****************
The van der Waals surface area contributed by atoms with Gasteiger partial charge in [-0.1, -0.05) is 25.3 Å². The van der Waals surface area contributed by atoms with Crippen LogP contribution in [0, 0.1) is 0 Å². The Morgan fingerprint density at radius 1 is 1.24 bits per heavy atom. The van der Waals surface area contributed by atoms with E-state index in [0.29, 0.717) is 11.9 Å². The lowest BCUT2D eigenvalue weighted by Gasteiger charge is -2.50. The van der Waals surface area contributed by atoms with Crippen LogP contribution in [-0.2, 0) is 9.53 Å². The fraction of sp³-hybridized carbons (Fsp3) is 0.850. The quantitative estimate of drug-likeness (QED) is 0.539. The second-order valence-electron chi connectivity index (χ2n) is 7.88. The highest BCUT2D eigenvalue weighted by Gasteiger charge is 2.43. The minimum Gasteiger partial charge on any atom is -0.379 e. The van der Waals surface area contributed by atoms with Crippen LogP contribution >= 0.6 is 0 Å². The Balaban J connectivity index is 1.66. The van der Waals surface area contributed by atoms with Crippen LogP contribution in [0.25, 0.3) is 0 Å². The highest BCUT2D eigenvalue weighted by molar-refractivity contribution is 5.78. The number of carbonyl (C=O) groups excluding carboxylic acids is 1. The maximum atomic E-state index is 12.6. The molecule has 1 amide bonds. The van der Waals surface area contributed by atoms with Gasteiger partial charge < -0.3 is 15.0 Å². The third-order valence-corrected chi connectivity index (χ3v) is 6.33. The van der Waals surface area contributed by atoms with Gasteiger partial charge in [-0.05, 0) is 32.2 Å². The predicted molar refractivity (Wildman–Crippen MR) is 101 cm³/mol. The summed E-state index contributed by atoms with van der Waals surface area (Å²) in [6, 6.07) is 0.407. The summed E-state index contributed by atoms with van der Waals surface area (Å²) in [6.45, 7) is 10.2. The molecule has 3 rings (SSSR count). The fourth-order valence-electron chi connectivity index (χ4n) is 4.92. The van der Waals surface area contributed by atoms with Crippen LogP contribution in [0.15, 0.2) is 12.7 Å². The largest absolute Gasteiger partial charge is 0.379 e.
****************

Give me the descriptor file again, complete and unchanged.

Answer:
The van der Waals surface area contributed by atoms with Gasteiger partial charge in [-0.1, -0.05) is 25.3 Å². The van der Waals surface area contributed by atoms with Crippen LogP contribution in [0, 0.1) is 0 Å². The Morgan fingerprint density at radius 1 is 1.24 bits per heavy atom. The van der Waals surface area contributed by atoms with E-state index in [0.29, 0.717) is 11.9 Å². The lowest BCUT2D eigenvalue weighted by Gasteiger charge is -2.50. The van der Waals surface area contributed by atoms with Crippen LogP contribution in [-0.2, 0) is 9.53 Å². The fraction of sp³-hybridized carbons (Fsp3) is 0.850. The quantitative estimate of drug-likeness (QED) is 0.539. The second-order valence-electron chi connectivity index (χ2n) is 7.88. The highest BCUT2D eigenvalue weighted by Gasteiger charge is 2.43. The minimum Gasteiger partial charge on any atom is -0.379 e. The van der Waals surface area contributed by atoms with Crippen LogP contribution >= 0.6 is 0 Å². The Balaban J connectivity index is 1.66. The van der Waals surface area contributed by atoms with Crippen LogP contribution in [0.25, 0.3) is 0 Å². The highest BCUT2D eigenvalue weighted by molar-refractivity contribution is 5.78. The number of carbonyl (C=O) groups excluding carboxylic acids is 1. The maximum atomic E-state index is 12.6. The molecule has 1 amide bonds. The van der Waals surface area contributed by atoms with Gasteiger partial charge < -0.3 is 15.0 Å². The third-order valence-corrected chi connectivity index (χ3v) is 6.33. The van der Waals surface area contributed by atoms with Gasteiger partial charge in [-0.05, 0) is 32.2 Å². The predicted molar refractivity (Wildman–Crippen MR) is 101 cm³/mol. The summed E-state index contributed by atoms with van der Waals surface area (Å²) in [6, 6.07) is 0.407. The summed E-state index contributed by atoms with van der Waals surface area (Å²) in [6.45, 7) is 10.2. The molecule has 3 rings (SSSR count). The fourth-order valence-electron chi connectivity index (χ4n) is 4.92. The van der Waals surface area contributed by atoms with Crippen LogP contribution in [0.15, 0.2) is 12.7 Å². The largest absolute Gasteiger partial charge is 0.379 e.